System.Collections.Generic.SortedList<TKey,TValue> Class

Represents a collection of key/value pairs that are sorted by key based on the associated IComparer`1 implementation.

See Also: SortedList<TKey,TValue> Members


public class SortedList<TKey, TValue> : ICollection<KeyValuePair<TKey, TValue>>, IDictionary<TKey, TValue>, IEnumerable<KeyValuePair<TKey, TValue>>, IDictionary

Type Parameters

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The SortedList`2 generic class is an array of key/value pairs with O(log n) retrieval, where n is the number of elements in the dictionary. In this, it is similar to the SortedDictionary`2 generic class. The two classes have similar object models, and both have O(log n) retrieval. Where the two classes differ is in memory use and speed of insertion and removal:

Another difference between the SortedDictionary`2 and SortedList`2 classes is that SortedList`2 supports efficient indexed retrieval of keys and values through the collections returned by the SortedList`2.Keys and SortedList`2.Values properties. It is not necessary to regenerate the lists when the properties are accessed, because the lists are just wrappers for the internal arrays of keys and values. The following code shows the use of the SortedList`2.Values property for indexed retrieval of values from a sorted list of strings:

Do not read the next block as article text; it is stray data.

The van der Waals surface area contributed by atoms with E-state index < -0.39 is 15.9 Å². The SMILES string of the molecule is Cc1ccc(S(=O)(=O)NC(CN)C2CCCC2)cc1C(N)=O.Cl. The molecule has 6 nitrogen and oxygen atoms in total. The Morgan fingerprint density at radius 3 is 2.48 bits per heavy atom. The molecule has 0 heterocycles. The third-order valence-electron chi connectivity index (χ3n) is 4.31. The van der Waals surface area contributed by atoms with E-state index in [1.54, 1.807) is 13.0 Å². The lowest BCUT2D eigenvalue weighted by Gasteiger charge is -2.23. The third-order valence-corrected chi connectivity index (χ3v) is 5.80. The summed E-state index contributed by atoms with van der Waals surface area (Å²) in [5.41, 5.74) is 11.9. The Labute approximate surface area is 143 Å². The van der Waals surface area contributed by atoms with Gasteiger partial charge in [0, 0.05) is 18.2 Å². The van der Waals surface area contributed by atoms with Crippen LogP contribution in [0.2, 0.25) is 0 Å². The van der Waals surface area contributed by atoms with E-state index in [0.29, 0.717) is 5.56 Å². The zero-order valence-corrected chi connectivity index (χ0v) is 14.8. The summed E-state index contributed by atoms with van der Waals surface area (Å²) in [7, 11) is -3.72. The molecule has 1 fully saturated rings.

code reference: Generic.SortedList#11

SortedList`2 is implemented as an array of key/value pairs, sorted by the key. Each element can be retrieved as a KeyValuePair`2 object.

Key objects must be immutable as long as they are used as keys in the SortedList`2. Every key in a SortedList`2 must be unique. A key cannot be null, but a value can be, if the type of values in the list, TValue, is a reference type.

SortedList`2 requires a comparer implementation to sort and to perform comparisons. The default comparer Comparer`1.Default checks whether the key type TKey implements IComparable`1 and uses that implementation, if available. If not, Comparer`1.Default checks whether the key type TKey implements IComparable. If the key type TKey does not implement either interface, you can specify a IComparer`1 implementation in a constructor overload that accepts a comparer parameter.

The capacity of a SortedList`2 is the number of elements the SortedList`2 can hold. As elements are added to a SortedList`2, the capacity is automatically increased as required by reallocating the internal array. The capacity can be decreased by calling SortedList`2.TrimExcess or by setting the SortedList`2.Capacity property explicitly. Decreasing the capacity reallocates memory and copies all the elements in the SortedList`2.

For very large SortedList`2 objects, you can increase the maximum capacity to 2 billion elements on a 64-bit system by setting the enabled attribute of the gcAllowVeryLargeObjects configuration element to true in the run-time environment.

The foreach statement of the C# language (for each in C++, For Each in Visual Basic) requires the type of the elements in the collection. Since the elements of the SortedList`2 are key/value pairs, the element type is not the type of the key or the type of the value. Instead, the element type is KeyValuePair`2. For example:

code reference: Generic.SortedList#12

The foreach statement is a wrapper around the enumerator, which only allows reading from, not writing to, the collection.


Namespace: System.Collections.Generic
Assembly: System (in System.dll)
Assembly Versions:,
Since: .NET 2.0